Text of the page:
(a) Rights of a higher kind have preference over rights of a lower kind. Therefore, the rights that arise from birth itself, or from the fact that one is a human being (e.g., the right to life), are superior to the rights that are acquired through some condition, such as inheritance or contract (e.g., the right to property, etc.). Example: Titus must get his child, who is in danger of death, to a hospital without delay. Balbus is getting ready for a pleasure ride, but Titus takes his car since there is no other ready means of getting to the hospital. Titus acts within his natural rights, if the car is returned safely and as soon as possible to the owner. According to civil law his act would be technical larceny, but in view of the necessity courts and juries would certainly not insist on the letter of the law.

(b) Inalienable rights (i.e., those which one may not renounce, because they are also duties), such as the right to serve God, the right to live, etc., are superior to alienable rights (i.e., those which one may renounce), such as the right to marry, the right to own property, etc. Example: One may surrender the right to drink intoxicants in order to serve God or preserve one’s life.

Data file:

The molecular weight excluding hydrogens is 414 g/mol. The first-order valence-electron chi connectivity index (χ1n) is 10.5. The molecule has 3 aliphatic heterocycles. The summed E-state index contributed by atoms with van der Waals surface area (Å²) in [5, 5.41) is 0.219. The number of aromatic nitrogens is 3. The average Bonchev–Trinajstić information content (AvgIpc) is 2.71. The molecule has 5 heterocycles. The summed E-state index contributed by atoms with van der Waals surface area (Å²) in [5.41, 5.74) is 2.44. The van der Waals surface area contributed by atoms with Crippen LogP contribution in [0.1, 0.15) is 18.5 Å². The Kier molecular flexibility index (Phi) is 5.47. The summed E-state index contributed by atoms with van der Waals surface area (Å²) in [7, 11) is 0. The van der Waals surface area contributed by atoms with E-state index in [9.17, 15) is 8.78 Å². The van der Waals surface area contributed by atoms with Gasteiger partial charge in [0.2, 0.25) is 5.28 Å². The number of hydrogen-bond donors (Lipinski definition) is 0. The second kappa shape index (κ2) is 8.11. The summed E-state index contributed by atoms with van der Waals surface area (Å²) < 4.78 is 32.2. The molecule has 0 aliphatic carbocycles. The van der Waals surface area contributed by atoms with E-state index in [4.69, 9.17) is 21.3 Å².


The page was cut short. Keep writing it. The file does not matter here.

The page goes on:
"Right" as a generic concept is not defined anywhere, but it is sufficiently clear from the foregoing. Rights are correlatives of duties, and may be defined as the moral power to do, possess, or require of another, those things which duty makes necessary.

The problem is that if Vatican II (DH) meant anything comprehensible at all, it taught that a man has a natural right not to be interfered with in the exercise of whatever religion he chooses, within certain undefined limits. Now, if this is understood according to traditional terminology, it means that the state would offend against justice if it prohibited a man from practicing a false religion, unless that practice of a false religion also offended against some additional law (e.g. it disturbed the public peace in some way).

Consider that carefully - it is the assertion that the practice of a false religion is, in itself, something which may arise from the duties of man. But that is absurd and has been repeatedly condemned by popes and theologians. Again, here’s Pius XII, Ci Riesce: "Above all, it must be clearly stated that no human authority, no state, no community of states, whatever be their religious character, can give a positive command or positive authorisation to teach or to do that which would be contrary to religious truth or moral good. Such a command or such an authorization would have no obligatory power and would remain without effect. No authority may give such a command, because it is contrary to nature to oblige the spirit and the will of man to error and evil, or to consider one or the other as indifferent. Not even God could give such a positive command or positive authorisation, because it would be in contradiction to His absolute truth and sanctity."